Local DWI stats bear out research

 by Steve S. Schmidly and J. Brooke Schmidly

We feel compelled to respond to the letter written by the District Attorney. It appears that the DA’s office has misquoted our position and what we have said, but also has inadvertently proven the very point we have been making.

Throughout our public presentations on this issue, we have said that the DWI rates in Asheboro and Randolph County were too high and were in fact higher than in surrounding cities and counties that allowed the controlled sale of alcoholic beverages. Further, we expressed our concern about the information published by the Montgomery Herald Newspaper prior to the alcohol election in Montgomery County related to the information that had been provided to that paper by the North Carolina Highway Patrol.

Interestingly, in their letter, the DA did not discuss the population of our respective cities and counties. Since the next official census is scheduled for 2010, the US Census Bureau has made 2006 population estimates for Asheboro, Greensboro, Randolph County and Guilford County.

Using the very statistics provided by the District Attorney’s Office-- the Asheboro Police Department made 187 DWI arrests in 2007. Asheboro has an estimated population of approximately 24,130 (US Census Bureau) for a DWI/population rate of .00774. The Greensboro Police Department made 798 DWI arrests in 2007 and has an estimated population of 236,865 (US Census Bureau) for a DWI/population rate of .00337, less than half of Asheboro’s. High Point had 446 DWI arrests and an estimated population of 97,796 (US Census Bureau) for a DWI/population rate of .00456. These statistics prove what we have said: that banning the sale of alcohol in Asheboro has not led to lower DWI rates and, in fact, Asheboro’s DWI rates as compared to population are more than double Greensboro’s rate and substantially higher than High Point’s. Something is not right.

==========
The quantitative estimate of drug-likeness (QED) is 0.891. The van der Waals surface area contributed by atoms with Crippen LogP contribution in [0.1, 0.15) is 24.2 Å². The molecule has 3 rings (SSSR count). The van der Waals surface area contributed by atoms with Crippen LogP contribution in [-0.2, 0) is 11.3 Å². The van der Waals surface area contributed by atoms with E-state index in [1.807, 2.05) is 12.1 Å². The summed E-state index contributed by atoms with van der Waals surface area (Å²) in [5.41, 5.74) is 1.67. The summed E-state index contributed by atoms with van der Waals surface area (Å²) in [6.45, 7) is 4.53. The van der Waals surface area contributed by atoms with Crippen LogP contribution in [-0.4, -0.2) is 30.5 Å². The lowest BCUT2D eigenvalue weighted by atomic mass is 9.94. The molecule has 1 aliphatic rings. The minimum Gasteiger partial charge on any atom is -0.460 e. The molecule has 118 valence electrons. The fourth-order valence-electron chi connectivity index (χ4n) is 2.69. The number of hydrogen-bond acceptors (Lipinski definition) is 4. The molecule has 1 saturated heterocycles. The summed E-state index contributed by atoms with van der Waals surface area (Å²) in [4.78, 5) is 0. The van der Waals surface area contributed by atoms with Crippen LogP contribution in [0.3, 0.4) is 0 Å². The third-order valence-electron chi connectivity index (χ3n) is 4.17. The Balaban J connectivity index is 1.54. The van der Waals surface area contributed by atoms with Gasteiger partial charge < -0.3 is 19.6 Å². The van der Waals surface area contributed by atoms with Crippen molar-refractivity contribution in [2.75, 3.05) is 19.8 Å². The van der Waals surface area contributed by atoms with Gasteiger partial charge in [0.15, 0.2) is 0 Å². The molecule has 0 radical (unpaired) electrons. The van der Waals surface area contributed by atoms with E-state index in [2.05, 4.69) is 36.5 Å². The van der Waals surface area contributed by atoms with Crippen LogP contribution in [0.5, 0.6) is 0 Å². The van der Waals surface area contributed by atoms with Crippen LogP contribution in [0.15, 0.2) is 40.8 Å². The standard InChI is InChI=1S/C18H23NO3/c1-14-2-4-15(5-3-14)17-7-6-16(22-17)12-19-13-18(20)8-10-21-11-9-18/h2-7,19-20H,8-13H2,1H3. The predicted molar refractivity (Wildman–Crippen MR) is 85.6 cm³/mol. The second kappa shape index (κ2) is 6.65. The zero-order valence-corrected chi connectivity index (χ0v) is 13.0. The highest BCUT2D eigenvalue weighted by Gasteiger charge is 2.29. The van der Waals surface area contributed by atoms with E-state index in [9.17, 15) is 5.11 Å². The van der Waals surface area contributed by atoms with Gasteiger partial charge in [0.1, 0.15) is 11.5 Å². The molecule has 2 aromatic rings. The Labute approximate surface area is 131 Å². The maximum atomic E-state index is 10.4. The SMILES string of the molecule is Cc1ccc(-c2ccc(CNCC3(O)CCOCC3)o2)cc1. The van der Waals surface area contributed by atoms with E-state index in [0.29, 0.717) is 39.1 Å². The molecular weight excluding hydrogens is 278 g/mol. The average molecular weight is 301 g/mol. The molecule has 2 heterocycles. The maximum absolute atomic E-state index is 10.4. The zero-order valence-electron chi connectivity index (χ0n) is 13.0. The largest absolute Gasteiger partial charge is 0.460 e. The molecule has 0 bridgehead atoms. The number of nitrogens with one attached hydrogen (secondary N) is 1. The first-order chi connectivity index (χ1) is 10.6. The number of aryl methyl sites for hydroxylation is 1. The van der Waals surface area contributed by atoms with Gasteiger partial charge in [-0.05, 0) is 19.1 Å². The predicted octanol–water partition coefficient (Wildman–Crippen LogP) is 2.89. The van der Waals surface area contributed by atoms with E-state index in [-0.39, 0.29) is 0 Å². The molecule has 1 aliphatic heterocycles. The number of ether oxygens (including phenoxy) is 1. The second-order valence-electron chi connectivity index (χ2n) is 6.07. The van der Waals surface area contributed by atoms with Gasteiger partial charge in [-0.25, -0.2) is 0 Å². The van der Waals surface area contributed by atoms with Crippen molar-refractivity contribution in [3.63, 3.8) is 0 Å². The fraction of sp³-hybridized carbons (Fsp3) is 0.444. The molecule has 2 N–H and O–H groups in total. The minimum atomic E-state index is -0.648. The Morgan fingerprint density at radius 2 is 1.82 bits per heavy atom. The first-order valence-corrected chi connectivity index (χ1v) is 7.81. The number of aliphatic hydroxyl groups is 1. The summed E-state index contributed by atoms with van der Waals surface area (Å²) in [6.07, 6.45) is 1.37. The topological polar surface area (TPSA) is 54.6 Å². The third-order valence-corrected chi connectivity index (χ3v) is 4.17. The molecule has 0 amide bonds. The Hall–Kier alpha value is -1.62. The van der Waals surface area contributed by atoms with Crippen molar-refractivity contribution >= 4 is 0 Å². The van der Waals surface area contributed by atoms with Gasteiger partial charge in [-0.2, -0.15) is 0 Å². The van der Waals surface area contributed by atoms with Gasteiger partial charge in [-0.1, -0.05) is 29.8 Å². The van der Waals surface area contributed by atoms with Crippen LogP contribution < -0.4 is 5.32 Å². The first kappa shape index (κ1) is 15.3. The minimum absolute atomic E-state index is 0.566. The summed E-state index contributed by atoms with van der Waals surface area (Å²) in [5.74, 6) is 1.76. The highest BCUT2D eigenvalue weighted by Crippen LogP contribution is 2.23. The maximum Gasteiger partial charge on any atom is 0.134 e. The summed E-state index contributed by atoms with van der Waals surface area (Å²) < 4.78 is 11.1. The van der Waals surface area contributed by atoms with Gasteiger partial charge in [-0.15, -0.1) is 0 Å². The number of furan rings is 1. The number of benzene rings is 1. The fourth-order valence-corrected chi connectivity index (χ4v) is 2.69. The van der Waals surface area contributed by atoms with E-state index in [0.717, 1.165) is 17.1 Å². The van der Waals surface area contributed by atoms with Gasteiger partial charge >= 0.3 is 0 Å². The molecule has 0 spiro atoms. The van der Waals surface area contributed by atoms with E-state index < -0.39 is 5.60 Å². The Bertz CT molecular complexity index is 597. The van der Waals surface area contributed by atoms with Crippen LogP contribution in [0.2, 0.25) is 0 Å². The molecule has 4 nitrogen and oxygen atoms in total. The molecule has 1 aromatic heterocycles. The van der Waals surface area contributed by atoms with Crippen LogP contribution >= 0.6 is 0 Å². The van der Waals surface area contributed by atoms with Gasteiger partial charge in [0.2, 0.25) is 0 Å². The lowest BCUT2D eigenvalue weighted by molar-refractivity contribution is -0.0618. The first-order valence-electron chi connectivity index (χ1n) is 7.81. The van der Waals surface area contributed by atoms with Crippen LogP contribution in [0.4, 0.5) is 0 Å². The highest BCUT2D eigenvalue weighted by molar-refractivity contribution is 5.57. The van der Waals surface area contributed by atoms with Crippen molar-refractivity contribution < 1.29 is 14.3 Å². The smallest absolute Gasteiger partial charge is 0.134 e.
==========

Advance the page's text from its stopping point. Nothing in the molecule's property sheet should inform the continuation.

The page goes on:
Population statistics also show that Randolph County has a higher DWI rate by population than Guilford County. Using the DA’s numbers, there were 840 DWI arrests in Randolph County which has an estimated population of 140,410 (US Census Bureau) for a DWI/population rate of .00599. Guilford County had 2,232 arrests and a population of 451,905 (US Census Bureau) for a rate of .00493.

We can argue over numbers all we want. The one point all of these numbers clearly makes is that our strategy of not selling alcohol in Asheboro is not effective at preventing DWI and alcohol related problems. And, as Bob Morrison’s letter to the editor made clear, those drinking and driving in this dry county are likely driving farther to do it, thus endangering many more people. Meanwhile, we lose restaurants, hotels, and tax dollars to the communities around us, often the very cities discussed above, which have lower rates of DWI per population than we do. Ironic, isn’t it.